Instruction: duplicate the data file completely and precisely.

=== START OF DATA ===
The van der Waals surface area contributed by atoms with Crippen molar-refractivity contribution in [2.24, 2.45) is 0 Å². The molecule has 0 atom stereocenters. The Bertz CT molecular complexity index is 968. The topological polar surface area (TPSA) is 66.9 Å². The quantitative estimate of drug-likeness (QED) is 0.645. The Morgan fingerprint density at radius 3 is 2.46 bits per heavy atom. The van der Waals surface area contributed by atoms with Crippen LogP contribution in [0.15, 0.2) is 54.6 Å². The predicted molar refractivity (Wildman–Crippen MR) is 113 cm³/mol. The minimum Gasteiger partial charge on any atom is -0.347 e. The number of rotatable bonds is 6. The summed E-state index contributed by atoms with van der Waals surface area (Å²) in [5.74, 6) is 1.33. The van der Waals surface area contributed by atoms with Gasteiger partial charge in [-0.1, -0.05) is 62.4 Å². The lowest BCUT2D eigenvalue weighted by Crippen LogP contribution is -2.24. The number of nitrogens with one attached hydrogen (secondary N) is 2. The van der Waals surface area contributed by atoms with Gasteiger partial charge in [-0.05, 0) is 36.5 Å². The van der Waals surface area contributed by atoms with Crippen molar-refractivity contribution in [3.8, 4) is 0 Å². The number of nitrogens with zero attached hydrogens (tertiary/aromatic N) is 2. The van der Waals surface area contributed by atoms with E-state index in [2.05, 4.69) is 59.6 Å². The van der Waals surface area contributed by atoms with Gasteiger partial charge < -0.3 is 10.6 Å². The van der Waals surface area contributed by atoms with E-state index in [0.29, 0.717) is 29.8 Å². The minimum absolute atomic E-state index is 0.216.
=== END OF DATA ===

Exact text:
The van der Waals surface area contributed by atoms with Crippen molar-refractivity contribution in [2.24, 2.45) is 0 Å². The molecule has 0 atom stereocenters. The Bertz CT molecular complexity index is 968. The topological polar surface area (TPSA) is 66.9 Å². The quantitative estimate of drug-likeness (QED) is 0.645. The Morgan fingerprint density at radius 3 is 2.46 bits per heavy atom. The van der Waals surface area contributed by atoms with Crippen LogP contribution in [0.15, 0.2) is 54.6 Å². The predicted molar refractivity (Wildman–Crippen MR) is 113 cm³/mol. The minimum Gasteiger partial charge on any atom is -0.347 e. The number of rotatable bonds is 6. The summed E-state index contributed by atoms with van der Waals surface area (Å²) in [5.74, 6) is 1.33. The van der Waals surface area contributed by atoms with Gasteiger partial charge in [-0.1, -0.05) is 62.4 Å². The lowest BCUT2D eigenvalue weighted by Crippen LogP contribution is -2.24. The number of nitrogens with one attached hydrogen (secondary N) is 2. The van der Waals surface area contributed by atoms with Gasteiger partial charge in [-0.05, 0) is 36.5 Å². The van der Waals surface area contributed by atoms with Crippen molar-refractivity contribution in [3.8, 4) is 0 Å². The number of nitrogens with zero attached hydrogens (tertiary/aromatic N) is 2. The van der Waals surface area contributed by atoms with E-state index in [2.05, 4.69) is 59.6 Å². The van der Waals surface area contributed by atoms with Gasteiger partial charge < -0.3 is 10.6 Å². The van der Waals surface area contributed by atoms with E-state index in [0.29, 0.717) is 29.8 Å². The minimum absolute atomic E-state index is 0.216.